The Grandiosity of Magnesium Deficiency
How Lack of Sleep Can Create a World of Illusions
Have you ever felt like being the only one who understands how things work? like being on top of everything, a genius, and all the others are just ignorant who fail to understand? that you are powerful or good and all the others are weak or evil?
Grandiosity refers to an unrealistic sense of superiority — a sustained view of oneself as better than others that causes the narcissist to view others with disdain or as inferior — as well as to a sense of uniqueness: the belief that few others have anything in common with oneself and that one can only be understood by a few or very special people. It also occurs in reactive attachment disorder. […]
It’s interesting to see how Grandiosity can be a side effect of Amphetamine use.
Common psychological [side] effects of [amphetamine] therapeutic doses can include increased alertness, apprehension, concentration, decreased sense of fatigue, mood swings (elated mood followed by mildly depressed mood), increased initiative, insomnia or wakefulness, self-confidence, and sociability. Less common side effects include anxiety, change in libido, grandiosity, irritability, repetitive or obsessive behaviors, and restlessness; these effects depend on the user’s personality and current mental state. […]
Reading what amphetamine is, we can discover that it affects tremendously our Central Nervous System (CNS), and therefore our sleep and learning abilities.
Amphetamine is used to treat attention deficit hyperactivity disorder (ADHD), narcolepsy (a sleep disorder), and obesity, and is sometimes prescribed off-label for its past medical indications, such as depression. […]
If you are one of those people who work hard during the day, but doesn’t have established a good sleep-wake cycle, by procrastinating the time to go to sleep, thinking, for example, on one extreme, that work is more important, or, on the other extreme, that you need to loosen up and drink some beers, or even partying, at night, before going to bed. If all that is a habit of yours, and you feel like something is missing and it’s time for some change, please keep on reading and stick with me.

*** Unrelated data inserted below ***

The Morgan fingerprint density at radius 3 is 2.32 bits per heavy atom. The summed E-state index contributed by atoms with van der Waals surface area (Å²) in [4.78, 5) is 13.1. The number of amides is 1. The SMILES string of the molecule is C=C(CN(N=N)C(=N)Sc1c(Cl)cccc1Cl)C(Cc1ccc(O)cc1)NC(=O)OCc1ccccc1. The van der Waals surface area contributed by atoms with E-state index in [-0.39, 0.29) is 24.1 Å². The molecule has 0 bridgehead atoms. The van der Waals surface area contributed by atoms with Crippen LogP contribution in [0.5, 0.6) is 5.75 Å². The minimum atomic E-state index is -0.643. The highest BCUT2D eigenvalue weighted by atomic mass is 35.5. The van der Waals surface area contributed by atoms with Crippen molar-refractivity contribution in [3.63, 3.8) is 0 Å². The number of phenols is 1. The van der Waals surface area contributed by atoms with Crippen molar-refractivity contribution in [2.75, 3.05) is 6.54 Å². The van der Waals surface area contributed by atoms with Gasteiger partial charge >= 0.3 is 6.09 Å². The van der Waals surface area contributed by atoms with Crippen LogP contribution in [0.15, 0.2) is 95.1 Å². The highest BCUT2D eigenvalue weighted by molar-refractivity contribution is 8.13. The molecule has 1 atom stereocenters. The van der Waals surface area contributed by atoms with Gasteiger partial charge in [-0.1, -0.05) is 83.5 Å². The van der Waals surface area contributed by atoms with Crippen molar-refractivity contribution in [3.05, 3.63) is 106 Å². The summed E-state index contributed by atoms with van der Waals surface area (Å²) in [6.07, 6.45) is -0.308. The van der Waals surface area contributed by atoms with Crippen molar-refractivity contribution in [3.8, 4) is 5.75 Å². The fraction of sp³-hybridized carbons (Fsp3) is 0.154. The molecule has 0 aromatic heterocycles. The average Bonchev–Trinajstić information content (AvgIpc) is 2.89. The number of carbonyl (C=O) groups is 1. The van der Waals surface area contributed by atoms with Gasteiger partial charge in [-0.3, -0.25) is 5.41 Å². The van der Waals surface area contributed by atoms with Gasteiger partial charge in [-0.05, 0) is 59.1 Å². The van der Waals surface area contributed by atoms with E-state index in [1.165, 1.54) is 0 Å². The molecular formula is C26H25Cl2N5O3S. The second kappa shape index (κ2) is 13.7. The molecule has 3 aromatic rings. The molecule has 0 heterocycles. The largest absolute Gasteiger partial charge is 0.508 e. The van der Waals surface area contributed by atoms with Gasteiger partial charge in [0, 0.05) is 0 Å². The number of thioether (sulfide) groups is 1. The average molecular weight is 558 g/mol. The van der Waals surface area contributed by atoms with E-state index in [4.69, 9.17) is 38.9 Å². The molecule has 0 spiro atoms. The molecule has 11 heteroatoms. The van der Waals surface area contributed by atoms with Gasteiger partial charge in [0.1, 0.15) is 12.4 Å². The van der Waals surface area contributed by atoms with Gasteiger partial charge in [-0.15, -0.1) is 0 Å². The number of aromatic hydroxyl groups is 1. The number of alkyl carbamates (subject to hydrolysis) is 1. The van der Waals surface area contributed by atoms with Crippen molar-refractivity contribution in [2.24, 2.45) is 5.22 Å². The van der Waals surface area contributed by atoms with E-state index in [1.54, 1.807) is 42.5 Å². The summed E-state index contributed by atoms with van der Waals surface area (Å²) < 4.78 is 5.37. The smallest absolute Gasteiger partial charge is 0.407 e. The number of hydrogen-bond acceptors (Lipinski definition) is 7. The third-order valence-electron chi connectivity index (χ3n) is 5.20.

Have you ever felt tired during the day, with hard time to concentrate, focus, and be productive, like if your head was wrapped into a sticky bubble, and all around you is so damn slow or too damn fast?
Narcolepsy is a long term neurological disorder that involves a decreased ability to regulate sleep-wake cycles. Symptoms include periods of excessive daytime sleepiness that usually lasts from seconds to minutes and may occur at any time. […]
Amphetamine, other than used to treat Narcolepsy, is also used to treat ADHD, which condition can have very similar symptoms to sleep deprivation or sleep disorder.
But what if some of those who’ve been diagnosed with ADHD are, in fact, suffering from another disorder altogether — a sleep disorder? […]
Whenever our sleep-wake cycle gets disrupted, there can be serious consequences, in direct proportion to the gravity and to the duration (how long: days, weeks, months, years?) of that disruption. Also, how well we can cope with sleep deprivation has genetic factors, like bone mass and density, in connection with metabolic factors, like adequate amount of electrolytes (i.e. calcium, magnesium, sodium, potassium), among which magnesium stands up.
Symptoms of magnesium deficiency include hyperexcitability, muscular symptoms (cramps, tremor, fasciculations, spasms, tetany, weakness), fatigue, loss of appetite, apathy, confusion, insomnia, irritability, poor memory, and reduced ability to learn. Moderate to severe magnesium deficiency can cause tingling or numbness, heart changes, rapid heartbeat, continued muscle contractions, nausea, vomiting, personality changes, delirium, hallucinations, low calcium levels, low serum potassium levels, retention of sodium, low circulating levels of parathyroid hormone (PTH), and potentially death from heart failure. Magnesium plays an important role in carbohydrate metabolism and its deficiency may worsen insulin resistance, a condition that often precedes diabetes, or may be a consequence of insulin resistance. […] Causes of magnesium deficiency include diet, alcohol abuse, chronic stress, poorly controlled diabetes […]
The magnesium in our body has to be in a certain proportion with the calcium (usually 1:2 is recommended), because magnesium regulates calcium release, which is used to contract muscles (heart included). Magnesium also regulates the sodium-potassium pump, necessary for energy production (also sodium:potassium is generally recommended with a 1:2 ratio).